# [Tutor] Need help combining elements of a list of lists

Jim jf_byrnes at comcast.net
Wed Jul 11 12:09:57 EDT 2018

On 07/10/2018 11:03 PM, Mats Wichmann wrote:
> On 07/10/2018 09:09 PM, Steven D'Aprano wrote:
>> On Tue, Jul 10, 2018 at 09:46:57PM -0500, Jim wrote:
>>
>>> Say I have a list like ltrs and I want to print out all the possible 3
>>> letter combinations. I want to combine letters from each inner list but
>>> not combine any letters within the inner list itself. So ACF and ADF
>>> would be ok but ABC would not.
>>>
>>> I can lay it out manually and see the pattern, I cannot figure out how
>>> to do it programically. Just in case this looks like homework it is not.
>>> It's a small test case I devised to try to figure it out so I can apply
>>> it to a bigger real world problem I am working on.
>>>
>>> ltrs = [['A', 'B'], ['C', 'D', 'E'], ['F', 'G', 'H', 'I']]
>>
>> If you know that there are just three sublists, then you can do this:
>>
>> for a in ltrs[0]:
>>      for b in ltrs[1]:
>>          for c in ltrs[2]:
>>              print(a + b + c)
>>
>> I trust that's easy enough to understand.
>>
>> But here's a more general technique, where you don't need to know up
>> front how many nested lists there are:
>>
>>
>> from itertools import product  # short for "Cartesian Product"
>> for s in product(*ltrs):
>>      print(''.join(s))
>
> This is one of those cases where: if it's homework, getting the nested
> loops right is almost certainly the way to go.  If it isn't, then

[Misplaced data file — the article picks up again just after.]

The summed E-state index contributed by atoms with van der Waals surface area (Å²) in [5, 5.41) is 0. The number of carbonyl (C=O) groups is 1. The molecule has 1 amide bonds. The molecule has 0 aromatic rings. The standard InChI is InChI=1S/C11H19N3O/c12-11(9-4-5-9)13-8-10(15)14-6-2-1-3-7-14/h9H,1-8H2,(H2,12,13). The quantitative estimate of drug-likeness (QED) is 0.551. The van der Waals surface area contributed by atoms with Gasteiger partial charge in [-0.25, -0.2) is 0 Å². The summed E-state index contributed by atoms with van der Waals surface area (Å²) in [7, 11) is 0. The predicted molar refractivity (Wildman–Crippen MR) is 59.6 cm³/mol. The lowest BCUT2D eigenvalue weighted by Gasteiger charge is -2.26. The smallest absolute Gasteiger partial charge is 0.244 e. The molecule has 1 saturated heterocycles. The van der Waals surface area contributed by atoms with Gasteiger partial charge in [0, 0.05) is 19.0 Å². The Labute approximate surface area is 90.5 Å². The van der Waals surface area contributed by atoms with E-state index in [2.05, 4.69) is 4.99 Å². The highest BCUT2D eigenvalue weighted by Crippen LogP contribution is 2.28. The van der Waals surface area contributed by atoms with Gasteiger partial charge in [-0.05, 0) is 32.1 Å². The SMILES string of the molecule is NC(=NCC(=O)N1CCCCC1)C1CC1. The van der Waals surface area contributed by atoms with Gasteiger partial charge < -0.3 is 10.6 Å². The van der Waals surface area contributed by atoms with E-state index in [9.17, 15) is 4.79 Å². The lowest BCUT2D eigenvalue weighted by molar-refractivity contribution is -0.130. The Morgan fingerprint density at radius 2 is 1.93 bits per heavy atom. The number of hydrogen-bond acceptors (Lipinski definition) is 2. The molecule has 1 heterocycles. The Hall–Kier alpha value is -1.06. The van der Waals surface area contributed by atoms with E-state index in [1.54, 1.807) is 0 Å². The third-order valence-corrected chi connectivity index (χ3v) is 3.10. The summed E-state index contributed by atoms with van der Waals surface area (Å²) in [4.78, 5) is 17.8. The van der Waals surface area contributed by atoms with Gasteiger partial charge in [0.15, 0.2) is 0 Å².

> itertools (that is, "using an available library solution") is almost
> certainly the way to go :)
>
> If the eventual case is not just "letters", and a list of combined lists
> is the eventual goal, then the concise stanza is:
>
> prods = list(product(*ltrs))
>
> print(prods) then gives you:
>
> [('a', 'c', 'f'), ('a', 'c', 'g'), ('a', 'c', 'h'), ('a', 'c', 'i'),
> ('a', 'd', 'f'), ('a', 'd', 'g'), ('a', 'd', 'h'), ('a', 'd', 'i'),
> ('a', 'e', 'f'), ('a', 'e', 'g'), ('a', 'e', 'h'), ('a', 'e', 'i'),
> ('b', 'c', 'f'), ('b', 'c', 'g'), ('b', 'c', 'h'), ('b', 'c', 'i'),
> ('b', 'd', 'f'), ('b', 'd', 'g'), ('b', 'd', 'h'), ('b', 'd', 'i'),
> ('b', 'e', 'f'), ('b', 'e', 'g'), ('b', 'e', 'h'), ('b', 'e', 'i')]
>
> if you want them concatenated, then of course join is the way to do that.
>
>
>

Steven & Mats thanks for your replies.

It is more that just letters. I was reading Al Sweigart's book Cracking
Codes with Python. I got to the chapter on substitution cyphers and
wondered if his program could solve the daily Crypto Quips in the
newspaper. Turns out it did not do a very good job because the quips
were to short.

It did produce a dictionary where the keys are the letters of the
alphabet and the items are a list of possible letters to substitute. If
a key has no possible letters it is ignored, if a key has only one
possible letter it considered a solution and plugged into the cypher.
the keys with multiple possible letters are ones I am interested in.

I know you cannot brute force a substitution cypher but maybe I could
loop over and combine the possible substitution letters and crack it
that way. That's why I made up the letter problem, I wanted to see how
to do it on a simple data set before attempting much more complex one.

It looks like the library solution is the way for me to try.

Regards,  Jim